Tag Archives: Brinckerhoff Cemetery

Brinckerhoff Cemetery granted landmark status by City Council


| mchan@queenscourier.com

Photo courtesy of the Landmarks Preservation Commission

The landmark status of a historic Colonial-era burial ground in Fresh Meadows has been approved by the City Council.

The council voted overwhelmingly to accept Brinckerhoff Cemetery’s landmark designation on December 10 after the 18th century site was approved for official landmark status by the city’s Landmarks Preservation Commission (LPC) in August.

“With the landmarking of the Brinckerhoff cemetery, an irreplaceable part of Queens’ history will be preserved in perpetuity,” said Councilmember James Gennaro. “The countless hours that I and many others dedicated to this landmarking have been a wonderful investment that will yield historic and educational dividends for the people of Queens for generations to come.”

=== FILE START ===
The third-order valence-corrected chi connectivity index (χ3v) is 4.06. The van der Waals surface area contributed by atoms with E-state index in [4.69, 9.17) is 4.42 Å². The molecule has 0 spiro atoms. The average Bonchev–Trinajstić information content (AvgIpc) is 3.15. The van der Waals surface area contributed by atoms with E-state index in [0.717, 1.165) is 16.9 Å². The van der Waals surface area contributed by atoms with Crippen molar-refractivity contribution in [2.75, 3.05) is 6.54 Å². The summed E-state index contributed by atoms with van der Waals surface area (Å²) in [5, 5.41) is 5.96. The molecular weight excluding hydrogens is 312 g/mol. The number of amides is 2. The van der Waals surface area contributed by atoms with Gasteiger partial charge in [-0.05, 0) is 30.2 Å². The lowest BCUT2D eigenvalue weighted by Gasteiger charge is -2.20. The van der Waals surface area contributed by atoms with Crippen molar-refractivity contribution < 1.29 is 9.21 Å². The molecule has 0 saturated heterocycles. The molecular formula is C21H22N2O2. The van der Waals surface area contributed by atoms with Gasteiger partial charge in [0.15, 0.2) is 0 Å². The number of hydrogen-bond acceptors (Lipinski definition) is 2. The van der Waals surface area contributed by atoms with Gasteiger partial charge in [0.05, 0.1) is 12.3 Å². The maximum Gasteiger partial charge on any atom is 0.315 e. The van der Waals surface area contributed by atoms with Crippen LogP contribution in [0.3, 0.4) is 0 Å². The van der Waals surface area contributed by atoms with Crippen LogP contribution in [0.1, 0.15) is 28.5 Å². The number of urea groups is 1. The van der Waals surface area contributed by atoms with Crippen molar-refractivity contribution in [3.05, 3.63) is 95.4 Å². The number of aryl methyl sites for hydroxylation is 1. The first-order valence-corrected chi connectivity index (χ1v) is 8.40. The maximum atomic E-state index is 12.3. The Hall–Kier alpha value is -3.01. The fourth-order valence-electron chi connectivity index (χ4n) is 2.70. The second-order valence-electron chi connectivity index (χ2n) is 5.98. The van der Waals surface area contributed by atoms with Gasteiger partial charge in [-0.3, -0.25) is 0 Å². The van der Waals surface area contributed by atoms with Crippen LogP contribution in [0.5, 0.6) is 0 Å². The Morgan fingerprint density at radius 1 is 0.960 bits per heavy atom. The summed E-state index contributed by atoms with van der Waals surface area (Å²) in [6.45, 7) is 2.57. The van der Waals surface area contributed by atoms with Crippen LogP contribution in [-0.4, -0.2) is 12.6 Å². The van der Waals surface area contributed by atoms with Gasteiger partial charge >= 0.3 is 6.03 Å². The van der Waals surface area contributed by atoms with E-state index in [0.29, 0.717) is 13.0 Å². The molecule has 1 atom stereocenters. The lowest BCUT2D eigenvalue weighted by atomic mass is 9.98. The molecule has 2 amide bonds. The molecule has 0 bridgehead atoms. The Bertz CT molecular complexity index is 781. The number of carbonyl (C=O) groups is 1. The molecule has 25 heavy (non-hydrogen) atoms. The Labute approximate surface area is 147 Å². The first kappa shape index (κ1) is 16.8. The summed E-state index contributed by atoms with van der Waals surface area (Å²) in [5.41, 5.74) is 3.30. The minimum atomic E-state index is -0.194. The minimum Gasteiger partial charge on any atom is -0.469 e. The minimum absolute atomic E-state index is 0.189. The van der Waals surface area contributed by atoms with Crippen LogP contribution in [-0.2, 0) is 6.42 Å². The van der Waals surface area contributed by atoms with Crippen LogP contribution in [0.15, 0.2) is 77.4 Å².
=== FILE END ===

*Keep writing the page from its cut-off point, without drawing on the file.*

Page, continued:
Local leaders and preservationists in the neighborhood fought through endless legal wrangling for more than a decade to save the 182nd Street site, Gennaro said.

The vote preserves and protects the final resting place for roughly 80 of the borough’s earliest and most prominent settlers from development.

“Queens is rich with historical treasures dating back to the Dutch era, from the Flushing Remonstrance and the Bowne House to Brinckerhoff Cemetery,” said Councilmember Dan Halloran. “It’s important to preserve the historical legacy of the borough.”

The next step, Gennaro said, is to find a nonprofit group capable of purchasing and maintaining the property.

According to the LPC, 13 cemeteries in the city have been designated as landmarks, including seven in Queens.

Historical landmarks in northeast Queens


| mchan@queenscourier.com

2-Officers Club

Bayside and Fresh Meadows residents do not need to go far for a piece of their neighborhood’s past, as the neighborhoods boast four landmarked sites.